A new report by the Millennial Housing Commission confirms what advocates of affordable housing have claimed: More Americans are finding it impossible to find affordable housing. The group, commissioned by Congress, finished its 17-month investigation with a report issued on May 30 that calls for new federal initiatives to build housing for poorer Americans.

Although a significant portion of the report focuses on homeownership initiatives, there are many recommendations of import to the developers and lenders involved in the affordable housing sector. The study recommends that the Federal Housing Administration (FHA) function more like a private corporation and also that the federal government provide subsidies to build apartments reserved for extremely low-income households.

However, it may be some time before Congress considers the recommendations. Between the war on terrorism and mid-term elections, Congress is not expected to take action this session, says Michael Novogradac, partner of Novogradac & Co., an affordable housing consulting firm based in San Francisco. “I think it's a question of building on things next year,” he says.

Advocates of affordable housing say the report proves the need for greater action. In 1999, about 25% of U.S. households, or 28 million families and individuals, spent more than 30% of their income on housing, the government's definition of unaffordable housing. According to the U.S. Department of Housing and Development (HUD), that figure was 17.3% in 1978.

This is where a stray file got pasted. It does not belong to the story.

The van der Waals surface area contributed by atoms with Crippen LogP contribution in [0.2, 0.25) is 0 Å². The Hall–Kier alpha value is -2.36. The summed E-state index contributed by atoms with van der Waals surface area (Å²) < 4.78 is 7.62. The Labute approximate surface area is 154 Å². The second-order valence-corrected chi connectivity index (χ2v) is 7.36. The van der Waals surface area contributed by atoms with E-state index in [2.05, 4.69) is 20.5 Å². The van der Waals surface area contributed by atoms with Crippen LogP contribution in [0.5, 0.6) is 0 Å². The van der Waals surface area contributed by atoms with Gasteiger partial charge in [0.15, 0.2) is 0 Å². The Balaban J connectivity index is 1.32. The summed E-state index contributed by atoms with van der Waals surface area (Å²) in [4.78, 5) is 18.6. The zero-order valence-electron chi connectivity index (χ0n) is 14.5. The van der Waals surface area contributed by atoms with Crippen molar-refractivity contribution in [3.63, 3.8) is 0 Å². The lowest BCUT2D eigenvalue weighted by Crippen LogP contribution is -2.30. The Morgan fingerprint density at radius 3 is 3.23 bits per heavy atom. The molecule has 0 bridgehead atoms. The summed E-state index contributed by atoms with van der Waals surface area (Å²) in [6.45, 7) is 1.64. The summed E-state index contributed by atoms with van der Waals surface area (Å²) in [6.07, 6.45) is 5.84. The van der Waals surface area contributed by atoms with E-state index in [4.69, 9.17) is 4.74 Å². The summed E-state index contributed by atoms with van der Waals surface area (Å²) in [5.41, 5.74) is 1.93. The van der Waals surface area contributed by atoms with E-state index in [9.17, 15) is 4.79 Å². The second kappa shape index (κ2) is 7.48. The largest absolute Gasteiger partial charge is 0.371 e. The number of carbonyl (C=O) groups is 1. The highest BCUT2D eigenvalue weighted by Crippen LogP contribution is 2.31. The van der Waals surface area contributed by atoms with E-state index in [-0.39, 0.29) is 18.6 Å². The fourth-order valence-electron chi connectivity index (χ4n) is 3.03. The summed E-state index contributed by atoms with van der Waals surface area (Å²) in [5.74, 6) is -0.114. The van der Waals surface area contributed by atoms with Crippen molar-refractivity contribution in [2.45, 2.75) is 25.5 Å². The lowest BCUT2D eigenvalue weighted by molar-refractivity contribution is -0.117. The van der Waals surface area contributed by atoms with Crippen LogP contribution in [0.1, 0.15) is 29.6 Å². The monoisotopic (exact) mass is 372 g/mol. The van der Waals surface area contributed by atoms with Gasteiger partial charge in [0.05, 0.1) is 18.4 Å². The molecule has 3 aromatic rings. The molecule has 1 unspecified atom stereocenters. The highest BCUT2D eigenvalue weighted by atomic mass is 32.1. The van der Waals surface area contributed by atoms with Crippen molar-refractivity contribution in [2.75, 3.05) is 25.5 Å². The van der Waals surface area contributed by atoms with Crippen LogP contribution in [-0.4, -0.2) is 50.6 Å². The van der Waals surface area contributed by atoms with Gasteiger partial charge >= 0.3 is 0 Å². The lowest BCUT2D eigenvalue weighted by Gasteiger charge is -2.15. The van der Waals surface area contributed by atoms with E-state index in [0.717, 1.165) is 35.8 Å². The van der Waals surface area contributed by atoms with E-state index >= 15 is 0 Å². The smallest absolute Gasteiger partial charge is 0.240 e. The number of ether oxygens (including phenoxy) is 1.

A New Structure for FHA?

Part of the solution, according to the report, would be to restructure the FHA to be more responsive to market conditions. The agency, which in fiscal year 2001 provided more than $100 billion of mortgage insurance for single-family and multifamily properties, would become a wholly owned corporation within the HUD. It would not be privatized, but would have its own CEO and board.

Bud Malone, president of Dallas-based Malone Mortgage Co., a lender that deals heavily in FHA-insured loans for affordable multifamily properties, says such a restructuring could decrease the time it takes the FHA to decide if it will back a loan.

According to Malone, until a new system was introduced two years ago, it could take 18 months for the FHA to approve a loan for a 200-unit project. The process now takes about nine months. “That's still longer than it should be,” he says.

The commission also recommends a full subsidy for the construction of apartments reserved for extremely low-income households, meaning those that make at most 30% of the area median income. The report does not recommend a specific funding level, however.

Malone says the subsidies would increase developer interest in such projects. However, “if you add up the building costs, it's inconceivable to me that there would be any significant appropriation,” he says.